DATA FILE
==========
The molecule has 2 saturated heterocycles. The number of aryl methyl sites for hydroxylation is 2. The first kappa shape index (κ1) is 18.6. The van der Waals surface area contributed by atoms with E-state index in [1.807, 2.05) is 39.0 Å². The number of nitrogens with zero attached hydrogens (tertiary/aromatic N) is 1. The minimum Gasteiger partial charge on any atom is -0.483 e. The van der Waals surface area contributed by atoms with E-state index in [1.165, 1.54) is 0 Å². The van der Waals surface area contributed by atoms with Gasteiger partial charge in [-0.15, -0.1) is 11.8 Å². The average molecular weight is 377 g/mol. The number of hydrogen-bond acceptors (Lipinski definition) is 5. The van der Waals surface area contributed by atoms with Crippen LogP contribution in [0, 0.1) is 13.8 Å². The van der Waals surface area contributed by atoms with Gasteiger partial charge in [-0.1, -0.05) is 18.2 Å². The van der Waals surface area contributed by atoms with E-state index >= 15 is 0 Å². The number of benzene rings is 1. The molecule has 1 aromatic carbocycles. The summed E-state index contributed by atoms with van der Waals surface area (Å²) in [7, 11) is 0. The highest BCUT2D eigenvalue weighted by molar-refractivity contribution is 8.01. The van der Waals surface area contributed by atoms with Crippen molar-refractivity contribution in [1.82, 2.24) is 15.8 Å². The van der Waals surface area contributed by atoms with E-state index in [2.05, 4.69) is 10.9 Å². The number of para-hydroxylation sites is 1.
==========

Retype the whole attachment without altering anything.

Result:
The molecule has 2 saturated heterocycles. The number of aryl methyl sites for hydroxylation is 2. The first kappa shape index (κ1) is 18.6. The van der Waals surface area contributed by atoms with E-state index in [1.807, 2.05) is 39.0 Å². The number of nitrogens with zero attached hydrogens (tertiary/aromatic N) is 1. The minimum Gasteiger partial charge on any atom is -0.483 e. The van der Waals surface area contributed by atoms with E-state index in [1.165, 1.54) is 0 Å². The van der Waals surface area contributed by atoms with Gasteiger partial charge in [-0.15, -0.1) is 11.8 Å². The average molecular weight is 377 g/mol. The number of hydrogen-bond acceptors (Lipinski definition) is 5. The van der Waals surface area contributed by atoms with Crippen LogP contribution in [0, 0.1) is 13.8 Å². The van der Waals surface area contributed by atoms with Gasteiger partial charge in [-0.1, -0.05) is 18.2 Å². The van der Waals surface area contributed by atoms with E-state index >= 15 is 0 Å². The number of benzene rings is 1. The molecule has 1 aromatic carbocycles. The summed E-state index contributed by atoms with van der Waals surface area (Å²) in [7, 11) is 0. The highest BCUT2D eigenvalue weighted by molar-refractivity contribution is 8.01. The van der Waals surface area contributed by atoms with Crippen molar-refractivity contribution in [1.82, 2.24) is 15.8 Å². The van der Waals surface area contributed by atoms with E-state index in [2.05, 4.69) is 10.9 Å². The number of para-hydroxylation sites is 1.